Cape Town - The price of petrol is set to increase again
this week, with 95 ULP rising 41 cents to a record high of R12.27 per litre,
leaving motorists exasperated at the effect on their wallets.
But it is petrol station owners that may feel the pinch even
more, as fuel price hikes are just as bad for business when your business is
Leslie Mitchell, MD of Garagesure Consultants &
Acceptances says, “A petrol retailer’s profit is fixed for every rand of fuel
sold, regardless of the fuel price. Fuel price increases do not mean that your
local fuel retailer makes more money – potentially the opposite.”
“When the fuel price rises by a significant margin, the R200
that bought 18 litres of fuel is now maybe only buying 16 litres. Many people
will rather travel less than pay R20 more for fuel, which in turn has an effect
on the volumes being sold by fuel station owners and results in lower spending
in the convenience stores at the petrol station forecourts.”
There is also the problem of being suddenly under-insured on
the value of the fuel inventory a petrol station is holding. The price of fuel
has a significant effect on the value of fuel inventory at petrol stations.
example, a petrol station with a 100 000 litre tank capacity of 95ULP would
have had a fuel inventory value difference of R335 000 in January 2010 versus
This would mean that the owner of the petrol station could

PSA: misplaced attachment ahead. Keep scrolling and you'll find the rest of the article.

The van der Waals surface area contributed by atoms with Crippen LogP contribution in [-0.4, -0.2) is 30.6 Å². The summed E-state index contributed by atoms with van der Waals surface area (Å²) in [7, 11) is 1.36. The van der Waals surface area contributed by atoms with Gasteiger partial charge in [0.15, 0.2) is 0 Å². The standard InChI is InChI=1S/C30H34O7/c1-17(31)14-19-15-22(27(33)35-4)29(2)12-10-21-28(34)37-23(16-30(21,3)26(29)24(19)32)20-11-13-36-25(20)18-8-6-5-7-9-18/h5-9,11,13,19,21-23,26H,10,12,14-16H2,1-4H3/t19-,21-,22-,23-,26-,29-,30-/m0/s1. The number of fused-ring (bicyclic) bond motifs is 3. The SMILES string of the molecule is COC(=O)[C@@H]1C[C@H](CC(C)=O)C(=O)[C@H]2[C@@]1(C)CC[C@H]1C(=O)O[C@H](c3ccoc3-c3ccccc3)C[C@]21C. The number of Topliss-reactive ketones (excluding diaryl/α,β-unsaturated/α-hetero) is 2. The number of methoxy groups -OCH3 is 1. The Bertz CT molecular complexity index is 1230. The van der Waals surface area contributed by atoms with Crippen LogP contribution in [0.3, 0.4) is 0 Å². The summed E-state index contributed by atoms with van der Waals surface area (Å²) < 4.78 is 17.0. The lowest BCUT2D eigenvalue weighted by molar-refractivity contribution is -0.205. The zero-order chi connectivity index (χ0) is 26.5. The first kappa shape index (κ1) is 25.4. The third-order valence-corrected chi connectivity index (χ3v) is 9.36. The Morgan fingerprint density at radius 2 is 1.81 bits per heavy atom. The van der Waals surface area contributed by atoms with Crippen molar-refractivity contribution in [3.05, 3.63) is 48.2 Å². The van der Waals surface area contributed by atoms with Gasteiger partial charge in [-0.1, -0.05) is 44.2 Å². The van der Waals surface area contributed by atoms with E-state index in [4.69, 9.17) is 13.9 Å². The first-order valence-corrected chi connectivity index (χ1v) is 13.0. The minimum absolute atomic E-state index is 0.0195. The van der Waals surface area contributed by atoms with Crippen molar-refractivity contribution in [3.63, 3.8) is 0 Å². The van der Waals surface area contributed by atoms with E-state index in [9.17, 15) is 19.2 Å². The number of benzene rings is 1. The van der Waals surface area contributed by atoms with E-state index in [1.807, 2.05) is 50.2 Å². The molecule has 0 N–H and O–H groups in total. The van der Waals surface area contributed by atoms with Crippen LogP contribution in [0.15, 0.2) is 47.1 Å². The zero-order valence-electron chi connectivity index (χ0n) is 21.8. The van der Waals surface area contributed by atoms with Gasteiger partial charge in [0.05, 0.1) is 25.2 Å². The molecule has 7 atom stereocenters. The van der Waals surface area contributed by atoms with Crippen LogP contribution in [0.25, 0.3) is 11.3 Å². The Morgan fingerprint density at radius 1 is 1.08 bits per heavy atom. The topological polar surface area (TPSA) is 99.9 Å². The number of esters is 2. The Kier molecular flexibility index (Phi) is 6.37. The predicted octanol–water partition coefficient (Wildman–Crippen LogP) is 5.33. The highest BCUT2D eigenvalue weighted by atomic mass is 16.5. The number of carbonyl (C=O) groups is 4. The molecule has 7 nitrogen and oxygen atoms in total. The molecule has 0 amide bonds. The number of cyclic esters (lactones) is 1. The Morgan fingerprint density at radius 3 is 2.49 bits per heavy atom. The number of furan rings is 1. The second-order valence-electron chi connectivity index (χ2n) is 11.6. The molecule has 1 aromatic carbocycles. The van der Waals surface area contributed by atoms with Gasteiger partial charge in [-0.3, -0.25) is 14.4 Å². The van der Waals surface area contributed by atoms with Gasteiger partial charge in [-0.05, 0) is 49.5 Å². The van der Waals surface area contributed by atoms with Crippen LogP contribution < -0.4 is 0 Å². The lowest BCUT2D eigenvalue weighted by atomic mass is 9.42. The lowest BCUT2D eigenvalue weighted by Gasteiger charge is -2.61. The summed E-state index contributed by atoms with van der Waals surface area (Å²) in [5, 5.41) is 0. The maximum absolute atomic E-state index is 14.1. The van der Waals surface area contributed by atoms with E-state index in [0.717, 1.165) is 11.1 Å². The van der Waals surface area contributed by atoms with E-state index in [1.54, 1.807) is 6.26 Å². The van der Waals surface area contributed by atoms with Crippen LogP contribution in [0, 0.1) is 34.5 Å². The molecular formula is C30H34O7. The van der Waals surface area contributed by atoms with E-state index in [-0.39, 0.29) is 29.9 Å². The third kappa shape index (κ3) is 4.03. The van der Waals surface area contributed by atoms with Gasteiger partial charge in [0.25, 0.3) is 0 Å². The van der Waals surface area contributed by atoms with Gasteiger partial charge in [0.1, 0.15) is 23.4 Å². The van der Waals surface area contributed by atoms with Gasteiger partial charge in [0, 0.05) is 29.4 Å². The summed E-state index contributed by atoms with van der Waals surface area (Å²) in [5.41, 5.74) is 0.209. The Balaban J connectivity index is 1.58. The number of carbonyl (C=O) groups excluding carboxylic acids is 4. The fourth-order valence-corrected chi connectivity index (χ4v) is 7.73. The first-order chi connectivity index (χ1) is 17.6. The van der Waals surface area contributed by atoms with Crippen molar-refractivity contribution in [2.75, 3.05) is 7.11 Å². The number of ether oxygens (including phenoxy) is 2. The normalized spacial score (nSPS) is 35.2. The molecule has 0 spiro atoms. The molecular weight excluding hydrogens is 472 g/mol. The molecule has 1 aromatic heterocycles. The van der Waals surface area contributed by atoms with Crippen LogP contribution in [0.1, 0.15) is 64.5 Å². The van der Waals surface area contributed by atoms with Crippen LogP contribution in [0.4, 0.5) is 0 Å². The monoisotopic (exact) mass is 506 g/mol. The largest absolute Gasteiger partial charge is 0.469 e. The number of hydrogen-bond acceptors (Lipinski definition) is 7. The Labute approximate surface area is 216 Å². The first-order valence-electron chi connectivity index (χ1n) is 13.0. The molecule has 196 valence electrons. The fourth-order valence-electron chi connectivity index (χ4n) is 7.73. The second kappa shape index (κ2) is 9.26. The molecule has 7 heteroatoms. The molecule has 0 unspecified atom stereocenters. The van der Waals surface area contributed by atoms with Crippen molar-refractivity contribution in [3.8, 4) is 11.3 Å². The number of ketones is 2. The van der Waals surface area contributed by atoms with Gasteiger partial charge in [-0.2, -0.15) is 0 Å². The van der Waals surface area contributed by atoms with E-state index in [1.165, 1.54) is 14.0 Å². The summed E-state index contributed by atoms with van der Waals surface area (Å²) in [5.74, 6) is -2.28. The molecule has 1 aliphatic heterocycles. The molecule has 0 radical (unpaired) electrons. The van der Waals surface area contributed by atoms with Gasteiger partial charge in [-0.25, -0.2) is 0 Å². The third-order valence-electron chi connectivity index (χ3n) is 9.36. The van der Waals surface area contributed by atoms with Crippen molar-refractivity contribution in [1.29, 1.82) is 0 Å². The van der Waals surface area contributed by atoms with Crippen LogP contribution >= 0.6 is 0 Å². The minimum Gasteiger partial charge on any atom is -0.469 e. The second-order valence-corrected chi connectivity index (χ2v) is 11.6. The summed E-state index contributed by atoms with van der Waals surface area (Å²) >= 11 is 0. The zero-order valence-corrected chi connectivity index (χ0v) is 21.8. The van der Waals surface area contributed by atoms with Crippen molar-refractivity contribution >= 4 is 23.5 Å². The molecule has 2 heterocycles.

have been 30% under-insured for this brand of fuel – a potential disaster in
the event of a fire.
For petrol station owners, it is always advisable to make
sure that their sums insured are accurately reflected on their policy
schedules, but this can become administratively intensive when there are
sometimes monthly changes to the price of fuel.
Mitchell advises petrol station owners to double-check their
insurer’s criteria relating to fuel price increases. He adds, “As an insurer in
this niche market, we understand the impact of fuel price adjustments and would
not apply average to fuel inventory, provided that the sum insured value stated
on the schedule is within a 10% margin.”
And what about the actual cost of a delivery of petrol when
the price has just gone up again? “Dealers or franchises have contracts with
their oil companies that compel them to keep a minimum fuel inventory level, so
it is inevitable that your fuel inventory purchase will increase or decrease
with fuel price fluctuations.”
In addition, increases could put a petrol station owner’s
cash flow under pressure, as some pay for their deliveries using cash up front.
To use a simple example: take a petrol tanker with a maximum load capacity of
34 tons (34 000 litres). At the current price of R11.86c (95ULP) the load would
cost R403 240.
If the price goes up by 41c, the same load would cost R417
180, or R13 940 more – a hefty amount of emergency cash to have available!
“A solution would be to speak to your brand about fuel
guarantees that are available in the market and which are accepted by them.
This could help ease the extreme burden of a cash upfront purchase.”
“Consumers may often feel that they are getting short
changed with regards to their fuel consumption but the reality is that many of
those working within the industry, particularly the petrol station owners, are
also feeling the financial impact of the continuing spikes in fuel prices,”
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